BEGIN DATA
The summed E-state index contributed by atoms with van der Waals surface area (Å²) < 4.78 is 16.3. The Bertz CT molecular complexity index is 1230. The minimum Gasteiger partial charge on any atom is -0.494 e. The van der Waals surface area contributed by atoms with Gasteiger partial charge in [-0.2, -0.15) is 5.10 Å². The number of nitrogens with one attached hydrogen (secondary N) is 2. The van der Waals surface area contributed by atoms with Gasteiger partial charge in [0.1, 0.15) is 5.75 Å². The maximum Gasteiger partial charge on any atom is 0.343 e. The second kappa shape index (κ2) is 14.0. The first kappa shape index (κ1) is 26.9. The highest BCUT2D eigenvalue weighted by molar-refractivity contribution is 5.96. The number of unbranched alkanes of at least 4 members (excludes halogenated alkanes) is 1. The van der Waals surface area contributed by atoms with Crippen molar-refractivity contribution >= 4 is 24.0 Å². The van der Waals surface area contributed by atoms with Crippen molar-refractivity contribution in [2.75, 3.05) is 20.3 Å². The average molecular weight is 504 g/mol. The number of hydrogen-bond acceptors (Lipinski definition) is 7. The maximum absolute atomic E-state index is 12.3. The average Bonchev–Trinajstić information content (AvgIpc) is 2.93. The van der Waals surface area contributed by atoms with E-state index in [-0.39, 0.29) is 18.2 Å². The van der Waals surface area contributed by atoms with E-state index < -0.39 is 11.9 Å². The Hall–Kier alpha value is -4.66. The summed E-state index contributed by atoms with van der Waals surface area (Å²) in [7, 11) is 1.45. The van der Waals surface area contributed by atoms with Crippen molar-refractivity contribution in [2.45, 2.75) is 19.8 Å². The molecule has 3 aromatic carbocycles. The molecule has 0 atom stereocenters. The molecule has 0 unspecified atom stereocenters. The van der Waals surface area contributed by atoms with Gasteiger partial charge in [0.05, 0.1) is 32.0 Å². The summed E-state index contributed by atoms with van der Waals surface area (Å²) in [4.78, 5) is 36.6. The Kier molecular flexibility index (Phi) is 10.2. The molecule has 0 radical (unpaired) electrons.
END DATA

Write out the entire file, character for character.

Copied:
The summed E-state index contributed by atoms with van der Waals surface area (Å²) < 4.78 is 16.3. The Bertz CT molecular complexity index is 1230. The minimum Gasteiger partial charge on any atom is -0.494 e. The van der Waals surface area contributed by atoms with Gasteiger partial charge in [-0.2, -0.15) is 5.10 Å². The number of nitrogens with one attached hydrogen (secondary N) is 2. The van der Waals surface area contributed by atoms with Gasteiger partial charge in [0.1, 0.15) is 5.75 Å². The maximum Gasteiger partial charge on any atom is 0.343 e. The second kappa shape index (κ2) is 14.0. The first kappa shape index (κ1) is 26.9. The highest BCUT2D eigenvalue weighted by molar-refractivity contribution is 5.96. The number of unbranched alkanes of at least 4 members (excludes halogenated alkanes) is 1. The van der Waals surface area contributed by atoms with Crippen molar-refractivity contribution >= 4 is 24.0 Å². The van der Waals surface area contributed by atoms with Crippen molar-refractivity contribution in [2.75, 3.05) is 20.3 Å². The average molecular weight is 504 g/mol. The number of hydrogen-bond acceptors (Lipinski definition) is 7. The maximum absolute atomic E-state index is 12.3. The average Bonchev–Trinajstić information content (AvgIpc) is 2.93. The van der Waals surface area contributed by atoms with E-state index in [-0.39, 0.29) is 18.2 Å². The van der Waals surface area contributed by atoms with E-state index < -0.39 is 11.9 Å². The Hall–Kier alpha value is -4.66. The summed E-state index contributed by atoms with van der Waals surface area (Å²) in [7, 11) is 1.45. The van der Waals surface area contributed by atoms with Crippen molar-refractivity contribution in [2.45, 2.75) is 19.8 Å². The molecule has 3 aromatic carbocycles. The molecule has 0 atom stereocenters. The molecule has 0 unspecified atom stereocenters. The van der Waals surface area contributed by atoms with Gasteiger partial charge in [0.05, 0.1) is 32.0 Å². The summed E-state index contributed by atoms with van der Waals surface area (Å²) in [4.78, 5) is 36.6. The Kier molecular flexibility index (Phi) is 10.2. The molecule has 0 radical (unpaired) electrons.